This Saturday, exhibitions in two venues, Atelier Wonderful and Saigon Open City, featured new works by students - many currently studying at the Ho Chi Minh City Fine Art University. It was refreshing, not so much in that the work was particularly strong or new, but for the young energy and ambition that pervaded gatherings. There was a solid sense of pride among the young. And if you live in Vietnam, you know that students are rarely this bold. They are not accustomed to being given the freedom to express their opinion.
Thao, a first-year student at the university shared her recent video work. It's interesting that she took one idea, that is using her hands to communicate stories, and recycled this device through three videos. The videos were screened on monitors and projected onto the floor of Atelier Wonderful and then followed by an artists presentation where she and friends facilitated an very honest and open dialogue. The work, technically, had many problems. Many agreed that the coupling of pop music to the work was problematic. Thao, herself, acknowledged that she ultimately was not satisfied with the work but would work to improve the concept and execution of future work.
Later that evening, several other university students presented installation based work in the studio spaces at Saigon Open City. There wasn't a lot of innovation in the installations were certainly far from being site specific - the work could have been installed anywhere without a significant change in meaning. But many were labor intensive and heart felt. Others activited their installations through performances and audience participation. Other installations used prerecorded sound and lighting effects.
The kicker is that the Ho Chi Minh Fine Art University to this day refuses to incorporate installation, performance and video into their curricula despite the wide student interest in these forms. The reluctance and indeed opposition to contemporary art practices reveals the core of the problem facing art education in Vietnam - that is that the instructors are not accountable to the students. They needn't education themselves, nor is their interpretion of "what is art" open for debate. Also, the education system is unwilling to invest in new teachers or retrain their existing faculty.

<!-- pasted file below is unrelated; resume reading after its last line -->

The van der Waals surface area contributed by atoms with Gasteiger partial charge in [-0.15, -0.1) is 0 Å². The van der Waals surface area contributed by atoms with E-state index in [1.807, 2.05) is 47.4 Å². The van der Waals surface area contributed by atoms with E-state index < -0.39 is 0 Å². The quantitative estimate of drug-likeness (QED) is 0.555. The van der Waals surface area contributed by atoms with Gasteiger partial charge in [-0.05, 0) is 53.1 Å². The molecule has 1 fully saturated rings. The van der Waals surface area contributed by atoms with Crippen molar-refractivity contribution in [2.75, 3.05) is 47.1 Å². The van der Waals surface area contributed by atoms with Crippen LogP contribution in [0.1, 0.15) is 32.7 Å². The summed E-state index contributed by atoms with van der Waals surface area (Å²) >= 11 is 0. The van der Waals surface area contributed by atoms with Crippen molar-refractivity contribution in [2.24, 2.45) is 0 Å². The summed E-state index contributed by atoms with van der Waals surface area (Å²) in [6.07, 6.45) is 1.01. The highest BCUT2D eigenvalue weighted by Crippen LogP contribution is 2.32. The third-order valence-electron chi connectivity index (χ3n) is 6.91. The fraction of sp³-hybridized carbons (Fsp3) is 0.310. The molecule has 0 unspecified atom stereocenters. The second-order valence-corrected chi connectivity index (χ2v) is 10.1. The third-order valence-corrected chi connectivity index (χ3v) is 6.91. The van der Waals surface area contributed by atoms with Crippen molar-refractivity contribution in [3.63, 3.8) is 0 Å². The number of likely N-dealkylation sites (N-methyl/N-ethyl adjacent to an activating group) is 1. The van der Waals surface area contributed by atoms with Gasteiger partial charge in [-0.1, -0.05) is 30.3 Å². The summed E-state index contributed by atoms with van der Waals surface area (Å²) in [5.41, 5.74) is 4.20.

For example, Thao used her own camera to make her video work and the Atelier Wonderful to make final edits. In fact the Ho Chi Minh City Fine Art University has several workstations, a 3ccd PAL video camera, a video monitor and tape deck - all of which are locked up onlyto be used for recording university ceremonies and official events. Students do not have access to the equipment nor are there teachers at the school that can teach courses in video art. I taught a contemporary video art course at the university in 2003 and midway through the 2nd semester, my course was put on indefinite review (meaning I was fired without actually saying so). There has not been a contemporary art course at the university since.
The students are eager to learn. They are seeing international work and are filled with questions and need critical feedback. Until the university can reform, they will be getting a large part of their education at spaces outside of the university. Precisely because these spaces are the only ones that will allow to freely experiment.
Guy Debord, artist and leading figure of the Situationist art movement, one lamented in an essay about the poverty of student life. This preceded the 1968 student riots in Paris. Burn baby burn.
Posted by on May 6, 2006 10:09 PM | Permalink